Delivering her latest update on the country to the UN Human Rights Council in Geneva, Ms. Bachelet said scores of people remain locked up in the wake of political, human rights and electoral crises over the past four years.
Newsroom (22/06/2022 9:00 PM Gaudium Press) The human rights situation in Nicaragua has continued to deteriorate over the past three months, with detainees being held in appalling conditions, civic space shrinking, and an “unprecedented” rise in people fleeing the country, UN rights chief Michelle Bachelet said.
Last year, dozens of political opponents were arrested ahead of the presidential election in November, which saw Mr. Ortega secure a fourth consecutive term in power.
“I take this opportunity to again urge the competent authorities to ensure the swift release of all people arbitrarily detained, and to guarantee their physical and mental integrity. Likewise, I strongly urge authorities that an independent verification of detention conditions be undertaken,” said Ms. Bachelet.
Citing civil society sources, the Human Rights High Commissioner reported that 173 people are presently held in detention centers in connection with the 2018 crisis.
Another 50 people detained in the context of the 2021 elections are being held in conditions that contravene UN standards on the treatment of prisoners.
Parliament has shut down at least 454 organizations since November 2018, affecting not only national and international groups working in areas such as human rights, education, and development but also medical and professional associations.
Ms. Bachelet said her Office has also documented several cases of harassment and intimidation by the Nicaraguan authorities, putting the right to freedom of movement under grave threat.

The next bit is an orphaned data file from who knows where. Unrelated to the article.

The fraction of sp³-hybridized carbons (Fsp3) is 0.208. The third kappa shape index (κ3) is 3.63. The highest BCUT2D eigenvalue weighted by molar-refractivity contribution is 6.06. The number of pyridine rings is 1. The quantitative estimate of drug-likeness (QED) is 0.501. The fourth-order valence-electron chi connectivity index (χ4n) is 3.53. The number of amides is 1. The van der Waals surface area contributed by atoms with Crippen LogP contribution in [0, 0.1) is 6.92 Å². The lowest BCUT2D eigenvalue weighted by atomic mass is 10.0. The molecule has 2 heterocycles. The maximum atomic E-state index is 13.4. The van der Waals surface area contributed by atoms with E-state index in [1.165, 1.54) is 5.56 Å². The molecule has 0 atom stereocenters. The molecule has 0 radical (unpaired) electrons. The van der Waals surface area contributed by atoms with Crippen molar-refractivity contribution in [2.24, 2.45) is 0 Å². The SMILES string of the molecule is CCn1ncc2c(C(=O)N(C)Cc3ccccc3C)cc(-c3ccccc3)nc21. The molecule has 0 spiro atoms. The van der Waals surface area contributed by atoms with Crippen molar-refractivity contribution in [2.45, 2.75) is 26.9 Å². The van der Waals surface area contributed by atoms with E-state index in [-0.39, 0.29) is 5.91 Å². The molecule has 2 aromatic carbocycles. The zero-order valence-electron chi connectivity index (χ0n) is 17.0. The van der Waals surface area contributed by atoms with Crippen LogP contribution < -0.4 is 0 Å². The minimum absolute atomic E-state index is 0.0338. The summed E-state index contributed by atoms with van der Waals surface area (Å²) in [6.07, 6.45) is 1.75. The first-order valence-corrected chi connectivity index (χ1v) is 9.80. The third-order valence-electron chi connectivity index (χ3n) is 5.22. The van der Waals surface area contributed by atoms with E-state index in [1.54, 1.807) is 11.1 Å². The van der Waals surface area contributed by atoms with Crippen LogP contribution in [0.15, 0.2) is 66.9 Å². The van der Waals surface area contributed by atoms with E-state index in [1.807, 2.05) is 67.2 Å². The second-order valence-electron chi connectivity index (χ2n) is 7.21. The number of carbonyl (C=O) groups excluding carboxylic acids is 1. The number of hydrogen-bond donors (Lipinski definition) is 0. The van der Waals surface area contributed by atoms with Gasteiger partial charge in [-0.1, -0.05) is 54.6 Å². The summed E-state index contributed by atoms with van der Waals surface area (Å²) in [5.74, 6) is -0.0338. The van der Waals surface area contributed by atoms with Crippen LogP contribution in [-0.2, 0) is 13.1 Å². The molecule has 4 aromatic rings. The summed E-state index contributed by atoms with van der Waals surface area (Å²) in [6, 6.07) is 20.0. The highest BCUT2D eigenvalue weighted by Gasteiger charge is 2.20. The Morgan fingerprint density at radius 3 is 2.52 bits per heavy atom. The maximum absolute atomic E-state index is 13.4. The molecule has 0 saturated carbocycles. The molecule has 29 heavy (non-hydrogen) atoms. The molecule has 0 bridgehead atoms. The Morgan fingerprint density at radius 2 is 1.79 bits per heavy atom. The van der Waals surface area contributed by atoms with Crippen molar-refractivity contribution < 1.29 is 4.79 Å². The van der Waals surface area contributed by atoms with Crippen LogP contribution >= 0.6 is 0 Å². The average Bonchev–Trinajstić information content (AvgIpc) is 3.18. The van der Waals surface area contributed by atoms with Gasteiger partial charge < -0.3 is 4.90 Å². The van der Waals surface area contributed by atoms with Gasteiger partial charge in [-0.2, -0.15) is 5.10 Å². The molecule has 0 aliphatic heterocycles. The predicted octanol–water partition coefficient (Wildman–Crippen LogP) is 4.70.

“Passport renewals at a consulate abroad have been denied on some occasions, requiring the individuals to carry out the process in Nicaragua where their safety may be at risk,” she said. “Nicaraguans intending to leave the country have also had their passports withheld without justification. Additionally, entry into the country of a Nicaraguan citizen has allegedly been denied.”
The Nicaraguan police have also resumed harassment of Catholic priests, she said. The Government has also ordered the Catholic Channel to be removed from cable television.
Last month, international media reported that Bishop Rolando Álvarez, a critic of the Ortega regime, began an “indefinite fast” inside a church after being followed by the police
Ms. Bachelet pointed to “serious concerns” that the Government could be seeking to further deepen its repressive campaign against political opposition.
In April, two parliamentary commissions completed an analysis of the criminal legislation being used to persecute perceived opponents, which proposes to tighten penalties and introduce other repressive measures such as confiscation of assets.
“I strongly urge the Government of Nicaragua to uphold – not move further away from – its human rights obligations. I call on authorities to immediately cease policies which are today only serving to isolate the country and its people from the regional and international communities,” she said.
Daniel Ortega, a leader of the Marxist Sandinistas who overthrew the authoritarian regime of Gen. Anastasio Somoza Debayle, ruled Nicaragua from the 1979 Sandinista takeover until his loss in the 1990 presidential election. He returned to power in 2007.
(Via The UN)
Compiled by Raju Hasmukh